|WikiProject Food and drink||(Rated Start-class, Mid-importance)|
I don't really understand the examples section - what is the second recipe meant to be telling us, and why is the marketing scam included here?
- I changed around things quite a bit. I removed so stuff that, I think, should be (and was for the most part) in the bread article.
- Hit me up when you fix my English (and the rest too).
- Tony 04:49, 16 January 2006 (UTC)
- Bakers percentage formulas *always* exceed 100%; the first line of the article currently states:
- "Baker percentage is a way of indicating the proportion of ingredients when making bread. Contrary to the usual way of expressing percentages, the overall total does not add up to 100, it usually exceeds 100%."
- The "usually" at the end of that sentence should be changed to "always" because it could be confusing for people not familiar with the system.
Regarding the recent addition of "formula percentage", isn't it different because it adds up to 100, not above 100? 
Tony 17:12, 4 October 2006 (UTC)
This is nothing more than using ratios. Perhaps this could be inserted and state that "percentage" is more for the baker's rather than the mathematician's job. 188.8.131.52 (talk) 12:26, 26 October 2009 (UTC)
- yeah, it's confusing until you realize that a bakers percentage does not equal a typical percentage. It's a defined term in the existing literature, and has been for at least some 50 years or so, so that bread's already been baked. Prior to its use, I've seen a number of old "formulas" that used "parts". 10 parts flour, 6 parts water.... Not sure precisely when the changeover was adopted. All of this appears to have been designed so a baker could make small or large quantities using one formula. In a recipe, whether it's given by weight or volume, the total amount is fixed, and scaling it up or down (unless its a simple doubling or halving) is more difficult. Now what I'd like to know is why hasn't it been more widely adopted? It's often been said that the best way to change something is to design a better model, and baker's percentages and working with ingredient weights instead of volumes is such a better model. Ever notice how the package of most any foods you buy are priced by weight? Gzuufy (talk) 20:58, 23 April 2010 (UTC)
- Yes, that is what most of the literature has named it. However, is it for a single baker, or many bakers? There seem to be times when plural possessive is the more correct form, i.e., Bakers' Percentage. It seems easy enough to move a page. Gzuufy (talk) 05:02, 7 December 2010 (UTC) Some other literature names it "baker's percent", without the -age appended (i.e. "percentage"). My point is that if "baker" is a reasonable substitute for "baker's" or "bakers'" as a root word due ambiguity of possessive usage, then one would also want to trim the second word of the phrase down to its root for consistency's sake. So, "baker percent" is also worth considering, as is "baker's percent" and "bakers' percent". Gzuufy (talk) 19:18, 11 December 2010 (UTC)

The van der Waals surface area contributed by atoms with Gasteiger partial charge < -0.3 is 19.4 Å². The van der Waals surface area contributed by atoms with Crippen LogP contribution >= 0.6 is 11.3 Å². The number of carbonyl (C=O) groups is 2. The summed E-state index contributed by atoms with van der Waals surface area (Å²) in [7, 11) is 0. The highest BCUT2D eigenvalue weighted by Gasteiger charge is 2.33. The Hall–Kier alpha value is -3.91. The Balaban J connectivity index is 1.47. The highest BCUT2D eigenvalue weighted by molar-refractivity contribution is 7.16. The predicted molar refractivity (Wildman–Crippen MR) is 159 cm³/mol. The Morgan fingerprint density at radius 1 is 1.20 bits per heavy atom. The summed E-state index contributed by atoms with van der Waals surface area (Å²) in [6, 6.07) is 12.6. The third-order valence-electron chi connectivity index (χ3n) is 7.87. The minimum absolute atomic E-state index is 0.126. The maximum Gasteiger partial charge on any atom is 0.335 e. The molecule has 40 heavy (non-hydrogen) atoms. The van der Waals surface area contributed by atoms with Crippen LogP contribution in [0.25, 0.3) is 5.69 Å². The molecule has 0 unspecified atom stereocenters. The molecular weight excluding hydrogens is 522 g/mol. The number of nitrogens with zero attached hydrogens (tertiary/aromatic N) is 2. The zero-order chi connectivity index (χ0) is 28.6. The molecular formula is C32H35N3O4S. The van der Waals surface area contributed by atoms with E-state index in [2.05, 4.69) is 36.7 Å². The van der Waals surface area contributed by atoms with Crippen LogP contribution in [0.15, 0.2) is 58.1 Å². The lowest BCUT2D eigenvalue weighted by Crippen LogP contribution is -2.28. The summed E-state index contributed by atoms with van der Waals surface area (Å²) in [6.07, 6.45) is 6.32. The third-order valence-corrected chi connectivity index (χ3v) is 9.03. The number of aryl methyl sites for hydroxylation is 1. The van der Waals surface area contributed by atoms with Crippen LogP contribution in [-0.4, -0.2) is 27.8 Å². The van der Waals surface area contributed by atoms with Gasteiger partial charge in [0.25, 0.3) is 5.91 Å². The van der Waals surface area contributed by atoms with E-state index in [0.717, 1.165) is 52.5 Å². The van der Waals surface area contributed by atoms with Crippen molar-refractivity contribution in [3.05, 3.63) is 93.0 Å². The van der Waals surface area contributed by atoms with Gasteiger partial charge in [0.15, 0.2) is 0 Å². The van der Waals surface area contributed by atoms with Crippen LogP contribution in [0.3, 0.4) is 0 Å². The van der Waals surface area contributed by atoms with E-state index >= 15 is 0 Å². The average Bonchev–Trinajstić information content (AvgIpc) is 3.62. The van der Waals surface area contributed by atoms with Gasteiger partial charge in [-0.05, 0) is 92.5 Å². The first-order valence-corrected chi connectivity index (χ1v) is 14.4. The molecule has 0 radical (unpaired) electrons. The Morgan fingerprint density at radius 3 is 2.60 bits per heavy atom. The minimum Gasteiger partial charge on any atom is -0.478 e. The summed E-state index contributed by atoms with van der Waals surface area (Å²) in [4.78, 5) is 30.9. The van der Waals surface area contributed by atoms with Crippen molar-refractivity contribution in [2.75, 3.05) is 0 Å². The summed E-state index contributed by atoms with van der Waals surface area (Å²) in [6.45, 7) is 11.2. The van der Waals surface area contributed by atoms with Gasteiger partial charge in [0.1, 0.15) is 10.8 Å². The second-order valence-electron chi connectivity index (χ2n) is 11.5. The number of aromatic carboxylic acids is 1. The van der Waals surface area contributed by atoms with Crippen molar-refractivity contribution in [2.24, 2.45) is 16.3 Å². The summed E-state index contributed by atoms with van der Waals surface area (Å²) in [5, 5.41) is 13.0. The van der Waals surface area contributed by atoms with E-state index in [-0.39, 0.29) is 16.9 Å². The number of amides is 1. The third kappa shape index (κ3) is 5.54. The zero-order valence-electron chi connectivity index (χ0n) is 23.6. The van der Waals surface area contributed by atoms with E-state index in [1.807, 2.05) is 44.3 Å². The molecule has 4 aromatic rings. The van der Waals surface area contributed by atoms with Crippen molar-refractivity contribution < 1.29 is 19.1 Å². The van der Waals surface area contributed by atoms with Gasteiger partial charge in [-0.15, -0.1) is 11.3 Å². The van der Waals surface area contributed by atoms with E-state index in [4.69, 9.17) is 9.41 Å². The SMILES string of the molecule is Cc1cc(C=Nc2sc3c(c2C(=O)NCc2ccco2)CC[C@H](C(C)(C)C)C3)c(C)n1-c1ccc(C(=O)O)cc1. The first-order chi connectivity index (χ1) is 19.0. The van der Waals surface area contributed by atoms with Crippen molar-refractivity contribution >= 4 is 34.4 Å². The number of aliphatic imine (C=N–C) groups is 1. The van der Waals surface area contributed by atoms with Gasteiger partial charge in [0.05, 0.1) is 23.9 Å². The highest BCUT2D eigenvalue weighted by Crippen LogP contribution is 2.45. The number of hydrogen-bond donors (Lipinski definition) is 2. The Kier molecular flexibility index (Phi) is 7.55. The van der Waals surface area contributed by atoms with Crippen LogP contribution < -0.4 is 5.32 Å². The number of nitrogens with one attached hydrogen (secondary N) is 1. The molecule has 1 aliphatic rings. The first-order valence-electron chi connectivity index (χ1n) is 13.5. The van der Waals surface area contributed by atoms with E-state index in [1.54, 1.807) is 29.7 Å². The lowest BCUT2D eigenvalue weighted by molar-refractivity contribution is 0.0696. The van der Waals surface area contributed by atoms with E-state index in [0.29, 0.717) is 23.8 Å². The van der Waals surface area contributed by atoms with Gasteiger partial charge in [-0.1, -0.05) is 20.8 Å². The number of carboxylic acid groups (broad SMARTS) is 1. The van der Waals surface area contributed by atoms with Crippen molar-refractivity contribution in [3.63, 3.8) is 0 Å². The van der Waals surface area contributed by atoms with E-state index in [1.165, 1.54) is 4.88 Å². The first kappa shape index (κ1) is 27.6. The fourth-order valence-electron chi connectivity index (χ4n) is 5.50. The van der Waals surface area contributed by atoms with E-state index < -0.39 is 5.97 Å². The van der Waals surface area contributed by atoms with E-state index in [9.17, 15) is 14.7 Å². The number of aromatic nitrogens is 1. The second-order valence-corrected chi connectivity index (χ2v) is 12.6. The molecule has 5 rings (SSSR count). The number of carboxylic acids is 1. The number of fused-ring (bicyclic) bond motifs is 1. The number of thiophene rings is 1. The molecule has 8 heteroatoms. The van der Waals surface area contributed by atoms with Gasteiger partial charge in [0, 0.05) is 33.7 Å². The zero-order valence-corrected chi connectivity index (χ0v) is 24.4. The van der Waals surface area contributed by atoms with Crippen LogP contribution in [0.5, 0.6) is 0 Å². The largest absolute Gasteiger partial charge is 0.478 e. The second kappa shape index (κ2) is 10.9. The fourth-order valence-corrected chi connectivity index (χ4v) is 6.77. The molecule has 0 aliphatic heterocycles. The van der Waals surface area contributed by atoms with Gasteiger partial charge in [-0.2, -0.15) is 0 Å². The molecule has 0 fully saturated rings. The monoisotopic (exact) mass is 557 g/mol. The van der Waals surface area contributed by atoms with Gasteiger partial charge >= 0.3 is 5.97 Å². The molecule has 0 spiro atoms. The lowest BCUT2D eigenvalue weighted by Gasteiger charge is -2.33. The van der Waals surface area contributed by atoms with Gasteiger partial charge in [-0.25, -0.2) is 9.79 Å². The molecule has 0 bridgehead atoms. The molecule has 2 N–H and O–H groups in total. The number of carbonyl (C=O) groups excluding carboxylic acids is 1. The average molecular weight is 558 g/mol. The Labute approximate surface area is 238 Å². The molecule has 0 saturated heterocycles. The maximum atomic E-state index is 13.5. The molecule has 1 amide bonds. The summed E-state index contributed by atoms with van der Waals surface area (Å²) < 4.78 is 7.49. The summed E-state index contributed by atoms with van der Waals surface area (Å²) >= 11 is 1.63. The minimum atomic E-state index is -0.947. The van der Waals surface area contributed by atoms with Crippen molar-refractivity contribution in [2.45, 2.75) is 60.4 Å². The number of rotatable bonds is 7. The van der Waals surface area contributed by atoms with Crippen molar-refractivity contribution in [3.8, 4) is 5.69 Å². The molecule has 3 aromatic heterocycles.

It might be interesting to have a history section, though I'm not the one to write it. Searching results in a November, 1961 Navy Department publication titled Baking Handbook that both uses baker's percentage, and mentions it as a phrase. It's entirely possible there are earlier mentions of the notation technique in other works. A snippet view from Google books has another version of the same work listed with a published date of 1958 attributed with the same text, though the e-library only has the 1961 version. So, it appears as a published bakers' notation technique since at least 1958. Gzuufy (talk) 08:20, 8 December 2010 (UTC)
Why is there errata about which milk is and how the amount of yeast used affects the flavour? There are even references for this stuff. Has absolutely nothing to do with explaining the concept. 184.108.40.206 (talk) 15:25, 13 December 2012 (UTC)
- I put much of that there, due to what I felt were flaws in the basic formula, which I didn't originate. Another editor later (or at some point -- feel free to peruse the revision history) offered the "100% flour, 60% water/liquid, 1% yeast, 2% salt and 1% oil," which is a formula that wouldn't need any errata. While I sort of understand your deeming them irrelevant to the scoring method, I believe they also demonstrate a standardized way of conceiving of an ingredient. You may also consider the bullet point in the section Advantages, "spot bad recipes or predict their baked characteristics". Gzuufy (talk) 02:03, 14 December 2012 (UTC)